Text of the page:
The Lodger, A Story Of The London Fog. 1927. 8/10

A very early Hitchcock movie, also an early take on the Jack The Ripper (JtR) mass murderer from 1888. The theme and atmosphere approximate the JtR crimes, but, here, there’s a case of mistaken identity, blonde victims, a different nickname for the psycho (The Avenger), and a romantic triangle that didn’t figure in the historical case.

Police detective Joe (Malcolm Keen) has his eyes on blonde model Daisy (June Tripp), daughter of the Landlady (Marie Ault) and her Husband (Arthur Chesney). The Lodger (Ivor Novello) comes calling at their boarding house to rent a room. He also develops an interest in Daisy; Joe wants to finger him for the Avenger.

There’s a fairly brisk pace, and what looks like on-location street scenes; these bits help to keep us engaged and interested. A victim lying in the street, the cops huddling up, news trucks dispatching the write-up of The Avenger’s latest crime…

For the abundant interior scenes, a glass floor comes into play here and there to give a sort of upside-down panoramic view, which is shrewdly playful, yet dizzying. The contrast from inside to the blueish eternal night in the streets is dramatic.

The Lodger himself is a bit much: he’s hardly menacing, and his bulging ping-pong ball eyes almost give his mug a 1950s sci-fi alien status. He just looks sickly, in a frantic way. “There’s something about him I just can’t stand!” remarks Joe, who is definitely more on-the-level. Actually, the Landlady could probably freeze the sun with one of her icy looks, but she’s a good counterpoint to her jovial Husband.

Let’s just say our Lodger creeps people out. When he’s playing chess with Daisy, he gives away something by telling her, after a cunning move, “be careful, I’ll get you yet.” Then he dotes on her “beautiful golden hair” (hmm, like the Avenger’s victims).

It definitely seems weird when Joe handcuffs Daisy; it’s supposed to be ‘fun’, but maybe he’s “that sort.” With a sort of Zorro mask, the Lodger/Avenger looks in on the Landlady, then skulks out. Shazam! Out in the bluish streets–another victim. Eerily, the mob of onlookers appears as intent on the corpse as so many vultures.

What’s this? Back home, The Lodger and Daisy are embracing…Joe is getting to the bottom of this mess. As for the Lodger, well, he might start avenging this latest outrage by the snoopy copper. The good couple suspects Lodger of being ye old Avenger, and sagely decides not to leave Daisy alone with his lot. Joe is backstage at Daisy’s next performance; then, at headquarters, he’s poring over maps to try and pinpoint the Avenger’s likely whereabouts.

Nice parallelism as we now see the Lodger filling in his map of the victims with his own triangular symbology. Then he wants to give Daisy a present, but dad won’t let her accept it because the Lodgers a “stranger.” His fragile ego in tatters, he desperately wants to peep in on her bath.

Through the door, he tries to chat with her, but she laughs. He puts on a strange, wistful look, even though it seems that she laughs him off. Unfortunately, what she does say isn’t in the subtitles, so it’s impossible to know what her thoughts are. They do go out later–quite possibly she was only laughing at what her father said about him.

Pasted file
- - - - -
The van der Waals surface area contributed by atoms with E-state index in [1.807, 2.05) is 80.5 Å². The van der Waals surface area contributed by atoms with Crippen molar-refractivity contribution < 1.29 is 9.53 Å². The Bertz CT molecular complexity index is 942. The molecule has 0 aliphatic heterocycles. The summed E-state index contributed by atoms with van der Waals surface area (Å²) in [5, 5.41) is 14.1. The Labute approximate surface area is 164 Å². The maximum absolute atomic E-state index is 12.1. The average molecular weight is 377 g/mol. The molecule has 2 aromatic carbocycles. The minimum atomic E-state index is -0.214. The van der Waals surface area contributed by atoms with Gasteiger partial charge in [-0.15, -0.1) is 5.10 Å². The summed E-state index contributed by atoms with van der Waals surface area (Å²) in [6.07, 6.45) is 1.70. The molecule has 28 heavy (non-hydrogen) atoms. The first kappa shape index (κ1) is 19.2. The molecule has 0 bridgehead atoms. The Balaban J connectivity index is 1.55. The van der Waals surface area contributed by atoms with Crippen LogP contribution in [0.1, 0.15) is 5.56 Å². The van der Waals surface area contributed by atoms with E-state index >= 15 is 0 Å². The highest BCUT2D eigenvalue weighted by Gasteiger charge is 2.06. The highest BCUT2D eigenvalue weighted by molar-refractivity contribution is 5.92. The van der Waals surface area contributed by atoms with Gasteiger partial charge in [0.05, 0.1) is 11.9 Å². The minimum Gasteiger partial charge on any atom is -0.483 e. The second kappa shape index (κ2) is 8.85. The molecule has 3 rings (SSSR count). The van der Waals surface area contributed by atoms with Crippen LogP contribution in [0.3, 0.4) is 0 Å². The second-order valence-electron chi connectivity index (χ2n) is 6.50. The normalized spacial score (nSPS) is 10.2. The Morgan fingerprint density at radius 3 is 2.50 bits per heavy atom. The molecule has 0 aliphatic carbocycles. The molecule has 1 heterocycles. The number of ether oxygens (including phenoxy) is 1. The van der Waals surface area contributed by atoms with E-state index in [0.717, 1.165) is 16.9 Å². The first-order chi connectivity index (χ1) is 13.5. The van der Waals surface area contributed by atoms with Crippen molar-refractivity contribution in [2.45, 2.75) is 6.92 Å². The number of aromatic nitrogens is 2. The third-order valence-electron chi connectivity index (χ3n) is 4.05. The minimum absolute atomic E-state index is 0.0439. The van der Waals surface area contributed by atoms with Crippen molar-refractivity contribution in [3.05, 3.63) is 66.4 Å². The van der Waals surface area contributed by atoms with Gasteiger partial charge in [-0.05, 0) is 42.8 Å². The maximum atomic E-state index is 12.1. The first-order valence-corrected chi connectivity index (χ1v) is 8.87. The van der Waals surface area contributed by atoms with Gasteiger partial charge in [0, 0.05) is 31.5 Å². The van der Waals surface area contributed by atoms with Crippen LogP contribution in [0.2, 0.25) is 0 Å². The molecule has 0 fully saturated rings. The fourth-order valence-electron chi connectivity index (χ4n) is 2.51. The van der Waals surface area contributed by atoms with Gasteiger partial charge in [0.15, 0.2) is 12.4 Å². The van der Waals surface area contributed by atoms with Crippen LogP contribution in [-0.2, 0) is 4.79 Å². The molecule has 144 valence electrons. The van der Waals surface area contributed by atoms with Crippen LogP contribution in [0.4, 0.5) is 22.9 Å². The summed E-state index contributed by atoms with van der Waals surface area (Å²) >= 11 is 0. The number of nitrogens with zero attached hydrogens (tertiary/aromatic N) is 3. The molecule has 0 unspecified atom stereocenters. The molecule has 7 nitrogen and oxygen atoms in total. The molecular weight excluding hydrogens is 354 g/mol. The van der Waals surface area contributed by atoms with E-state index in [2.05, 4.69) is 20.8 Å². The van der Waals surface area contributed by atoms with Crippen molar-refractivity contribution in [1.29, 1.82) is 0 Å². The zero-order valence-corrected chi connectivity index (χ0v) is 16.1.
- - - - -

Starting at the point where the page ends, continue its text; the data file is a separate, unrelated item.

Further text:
Anyway, as we might suspect, Joe has his ping-pong ball eyes on them, “Let go of my girl’s hand, damn you!” That’s an order, Lodger. Daisy tells Joe off, as the two guys glare at each other. Now it’s Joe who’s love-lorn. All of the earlier mysterious scenes play out before Joe’s eyes, in the Lodgers footprint, no less.

Back home again, Daisy’s about to make out with Lodger, but backs away a few times before the kiss lands. Since he looks pretty much like Dracula closing in for the kill, her hesitation seems reasonable. Uh-oh, Joe’s got the cops to look in on the lucky Lodger–even while she and Lodger are still necking. So, with a warrant, they search his room. A locked drawer yields: a briefcase…ha! a .45 automatic, a map with triangles drawn on it, and “Avenger” newspaper clippings.

The plot thickens. Pictures of the victims! An open and shut case. Or maybe the Lodger is a Ripperologist, sorry, Avenger-ologist. Tons of folks are. I am. But Joe charges him with murder. Daisy still thinks he’s tops “He’s innocent!” For his part at busting the case wide open, Joe thinks he’s superman. But, taking advantage of a distraction, The Lodger flees out into the street.

Under a streetlight, the Lodger is a woeful sight. Very bizarrely, Daisy is the only one who can find him. He relates, via flashback, that his sister was the Avenger’s first victim. Which is why he’s been “tracking him down.” Ok, that sounds plausible. The immediate problem, though, is that he’s made at a nearby pub; when Joe comes in later, and the patrons clue the cops in, Joe calls headquarters.

Aha! But the real Avenger has been caught already; so The Lodger is in the clear, at least, legally. But that doesn’t prevent him from being lynched by a big mob. Ironically, now that Joe knows that the Lodger is on the square, he saves his rival. A rosy ending, as Daisy is set to become ‘Mrs. Lodger.’

The last part of the movie rescues The Lodger from love triangle melodrama status. The tension and suspense build quickly to an interesting denouement. Still, the Lodger suffers from key drawbacks of the silent era: there’s overacting from both male leads, and the conversations are truncated by very brief subtitles, leaving nuance to the imagination.

Farmermouse thought the street scenes, with their ghastly tones, were super creep–so he’ll give this eight streetlamps. 8/10.

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